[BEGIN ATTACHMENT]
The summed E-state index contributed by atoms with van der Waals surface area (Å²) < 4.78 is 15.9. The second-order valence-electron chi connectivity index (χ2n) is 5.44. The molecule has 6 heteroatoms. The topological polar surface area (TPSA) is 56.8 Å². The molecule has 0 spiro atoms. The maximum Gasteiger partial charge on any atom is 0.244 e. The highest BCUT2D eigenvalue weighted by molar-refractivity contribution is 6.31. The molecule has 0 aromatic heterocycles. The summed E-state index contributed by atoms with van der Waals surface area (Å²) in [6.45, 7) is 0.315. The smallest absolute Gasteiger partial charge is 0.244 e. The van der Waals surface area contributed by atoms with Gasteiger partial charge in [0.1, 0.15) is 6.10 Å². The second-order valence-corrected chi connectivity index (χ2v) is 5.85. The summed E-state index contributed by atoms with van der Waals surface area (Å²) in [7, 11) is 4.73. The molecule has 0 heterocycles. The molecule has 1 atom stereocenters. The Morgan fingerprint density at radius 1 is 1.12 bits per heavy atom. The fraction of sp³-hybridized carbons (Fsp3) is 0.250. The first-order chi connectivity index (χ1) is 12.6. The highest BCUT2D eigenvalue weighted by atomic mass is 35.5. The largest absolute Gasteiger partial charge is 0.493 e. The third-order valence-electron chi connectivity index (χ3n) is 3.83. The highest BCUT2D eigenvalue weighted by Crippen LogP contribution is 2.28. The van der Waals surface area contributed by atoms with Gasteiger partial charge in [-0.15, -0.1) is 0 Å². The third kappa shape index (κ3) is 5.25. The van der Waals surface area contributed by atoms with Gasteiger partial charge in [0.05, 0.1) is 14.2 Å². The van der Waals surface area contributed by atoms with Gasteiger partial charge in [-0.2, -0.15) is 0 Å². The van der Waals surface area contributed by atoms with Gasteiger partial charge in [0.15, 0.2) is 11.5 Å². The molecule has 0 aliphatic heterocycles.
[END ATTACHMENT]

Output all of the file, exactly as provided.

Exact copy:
The summed E-state index contributed by atoms with van der Waals surface area (Å²) < 4.78 is 15.9. The second-order valence-electron chi connectivity index (χ2n) is 5.44. The molecule has 6 heteroatoms. The topological polar surface area (TPSA) is 56.8 Å². The molecule has 0 spiro atoms. The maximum Gasteiger partial charge on any atom is 0.244 e. The highest BCUT2D eigenvalue weighted by molar-refractivity contribution is 6.31. The molecule has 0 aromatic heterocycles. The summed E-state index contributed by atoms with van der Waals surface area (Å²) in [6.45, 7) is 0.315. The smallest absolute Gasteiger partial charge is 0.244 e. The van der Waals surface area contributed by atoms with Gasteiger partial charge in [0.1, 0.15) is 6.10 Å². The second-order valence-corrected chi connectivity index (χ2v) is 5.85. The summed E-state index contributed by atoms with van der Waals surface area (Å²) in [7, 11) is 4.73. The molecule has 0 heterocycles. The molecule has 1 atom stereocenters. The Morgan fingerprint density at radius 1 is 1.12 bits per heavy atom. The fraction of sp³-hybridized carbons (Fsp3) is 0.250. The first-order chi connectivity index (χ1) is 12.6. The highest BCUT2D eigenvalue weighted by atomic mass is 35.5. The largest absolute Gasteiger partial charge is 0.493 e. The third-order valence-electron chi connectivity index (χ3n) is 3.83. The highest BCUT2D eigenvalue weighted by Crippen LogP contribution is 2.28. The van der Waals surface area contributed by atoms with Gasteiger partial charge in [-0.15, -0.1) is 0 Å². The third kappa shape index (κ3) is 5.25. The van der Waals surface area contributed by atoms with Gasteiger partial charge in [0.05, 0.1) is 14.2 Å². The van der Waals surface area contributed by atoms with Gasteiger partial charge in [-0.2, -0.15) is 0 Å². The van der Waals surface area contributed by atoms with Gasteiger partial charge in [0.15, 0.2) is 11.5 Å². The molecule has 0 aliphatic heterocycles.